Australian mining technology company TNG Limited, which owns the world’s most advanced vanadium project, Mount Peake Vanadium-Titanium-Iron Project (Mount Peake Project), 230km north of Alice Springs in the Northern Territory (NT), has established a new Vanadium Redox Flow Battery (VRFB) business unit as the company looks to rapidly expand its green energy sector.
The Mount Peake Project is an enormous deposit of titanium dioxide pigment, iron ore fines products, and most importantly, high-purity vanadium pentoxide, one of the world’s great potential electrolytes as a key ingredient in VRFBs.
TNG’s new green-focused subsidiary, TNG Energy, has been established to develop its VRFBs for applications where it can help to reduce greenhouse emissions and provide an economic alternative to traditional sources of energy for off-grid sites, such as mines, farms, and remote indigenous communities, where it can work in tandem with wind and solar to provide a continuous source of renewable energy.
Of course, vanadium is most widely used as a steel strengthener, and indeed has been used as such for well over a century, the Ford Motor Company used vanadium steel to toughen up its Model T after Henry Ford observed European racing cars employing the mineral.
Recent years have seen the price of vanadium skyrocket, and this trend looks to continue due to the fact that the Chinese government have set high standards for the strength of steel in construction, seeing vanadium demand increase dramatically.
However, it is vanadium’s utility in energy storage which could prove a real game-changer, especially for off-grid solutions. “The VRFB market represents an exciting opportunity for the Company to further expand into the green energy sector,” said TNG’s managing director & CEO, Paul Burton, “and diversify the Mount Peake product portfolio with the future production of high-purity vanadium electrolyte.”
Energy Storage for remote sites
While VRFBs have a lower energy density than lithium-ion batteries, VRFBs can be easily scaled up to large sizes that can hold even more energy. This makes VRFBs ideal for remote off-grid sites because they can store up energy for several days if they’re big enough.
VRFBs are also hardy batteries, they can be shoved any old place and left to do their job for extended periods of time, requiring little maintenance. This is another plus when it comes to energy storage at, say, remote mine sites who are looking to disentangle themselves from diesel fuel by sourcing a modular solar solution.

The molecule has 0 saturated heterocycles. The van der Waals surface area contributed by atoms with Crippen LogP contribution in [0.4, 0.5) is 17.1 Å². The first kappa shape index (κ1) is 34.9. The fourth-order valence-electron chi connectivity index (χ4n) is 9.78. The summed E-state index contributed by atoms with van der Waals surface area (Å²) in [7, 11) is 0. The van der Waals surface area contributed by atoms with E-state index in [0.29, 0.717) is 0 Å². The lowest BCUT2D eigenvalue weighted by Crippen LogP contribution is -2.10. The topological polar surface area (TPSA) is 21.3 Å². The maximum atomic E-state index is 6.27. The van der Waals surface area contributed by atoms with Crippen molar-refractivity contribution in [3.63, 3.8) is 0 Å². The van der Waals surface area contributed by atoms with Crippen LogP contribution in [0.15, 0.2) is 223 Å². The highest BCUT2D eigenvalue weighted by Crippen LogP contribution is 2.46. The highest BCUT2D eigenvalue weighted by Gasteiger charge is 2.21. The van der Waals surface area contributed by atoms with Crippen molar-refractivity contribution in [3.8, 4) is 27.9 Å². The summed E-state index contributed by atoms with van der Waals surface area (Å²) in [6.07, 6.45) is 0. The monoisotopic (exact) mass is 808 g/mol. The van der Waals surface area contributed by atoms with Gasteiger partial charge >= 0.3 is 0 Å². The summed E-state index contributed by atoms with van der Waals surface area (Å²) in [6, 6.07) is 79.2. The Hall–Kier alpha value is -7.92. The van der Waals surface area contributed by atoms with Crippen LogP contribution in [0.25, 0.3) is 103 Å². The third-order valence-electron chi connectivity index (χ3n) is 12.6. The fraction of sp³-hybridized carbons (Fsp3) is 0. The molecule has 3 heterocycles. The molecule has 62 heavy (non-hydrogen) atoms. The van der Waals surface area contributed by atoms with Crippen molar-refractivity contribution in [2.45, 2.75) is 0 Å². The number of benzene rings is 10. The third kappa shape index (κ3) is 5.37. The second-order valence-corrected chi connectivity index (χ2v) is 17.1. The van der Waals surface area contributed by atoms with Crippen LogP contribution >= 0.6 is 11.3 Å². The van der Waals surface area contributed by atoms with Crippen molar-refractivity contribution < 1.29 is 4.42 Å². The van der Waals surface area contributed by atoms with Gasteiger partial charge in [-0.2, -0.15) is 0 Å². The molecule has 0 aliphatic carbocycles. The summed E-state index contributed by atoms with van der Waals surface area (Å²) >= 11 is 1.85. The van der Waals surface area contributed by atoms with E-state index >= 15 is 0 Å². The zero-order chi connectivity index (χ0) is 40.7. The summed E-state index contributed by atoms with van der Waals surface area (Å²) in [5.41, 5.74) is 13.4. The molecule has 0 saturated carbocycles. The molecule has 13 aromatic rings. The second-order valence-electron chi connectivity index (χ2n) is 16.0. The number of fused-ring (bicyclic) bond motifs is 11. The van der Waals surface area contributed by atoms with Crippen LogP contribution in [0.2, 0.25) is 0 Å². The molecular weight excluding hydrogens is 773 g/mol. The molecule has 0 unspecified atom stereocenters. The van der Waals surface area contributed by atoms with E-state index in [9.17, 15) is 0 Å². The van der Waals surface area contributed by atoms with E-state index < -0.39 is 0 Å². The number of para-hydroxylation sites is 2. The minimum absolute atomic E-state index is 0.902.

There are few places as tough as an Outback pub, and that’s why the iconic Royal Mail Hotel in Meekatharra, Western Australia (WA), is in talks to add-on VRFBs to complement the pub’s recently installed rooftop solar array.
The pub and brothel patrons of the old days would also probably never have imagined that Meekatharra is home to the world’s largest undeveloped vanadium resource. Pub owner Gitte Heij has already been in touch with VSUN Energy, a subsidiary of Australian Vanadium Limited, about whether the Consortium can add some vanadium redox flow batteries as a route to true sustainability.
“Having early dialogue with AVL and VSUN means we’re already looking ahead to the add-on potential of vanadium redox flow batteries and other energy innovations,” said Heij. Flow batteries would have a significant impact upon the project, giving its energy generation scalability, stability and better opportunity for energy trading and sharing.
Meekatharra is also home to a 455 kW hybrid solar array, the Meekatharra Solar Power Station, another system that could profit from a large low maintenance VRFB as the community looks to create a community trading platform.
VRFB as a hybrid solution
There is also great potential for VRFB as a hybridised solution with lithium-ion batteries. This is particularly apparent in the electric vehicle (EV) industry, as VRFBs are too large to be efficiently utilised in the space of an EV by itself.
However, as Victoria’s Monash University is demonstrating with the nation’s largest behind-the-meter hybrid battery storage system which combines a 180kW/900kWh vanadium redox flow battery system and a 120kW/120kWh C1-rated lithium-ion battery. As U.K. vanadium flow battery manufacturer RedT explained after it installed the system in 2018, the vanadium-flow “workhorse” provides around 80% of the energy and has the ability to store energy for more than four hours, while the lithium-ion batteries provide bursts of power for demand surges. The lithium-ion battery, supplied by Germany’s Tesvolt, uses Samsung cells. It can store energy for one to two hours and will be used for occasional bursts of short demand spikes.
As for TNG Energy, the subsidiary has already partnered with SMS group for the production of green hydrogen energy. Burton said: “The potential development of VRFBs using Mount Peake’s vanadium electrolyte, together with the recent agreement signed with SMS to develop a hydrogen production technology, marks another step towards realising our strategic vision of establishing TNG as a sustainable resources company and providing maximum benefit to our shareholders.”
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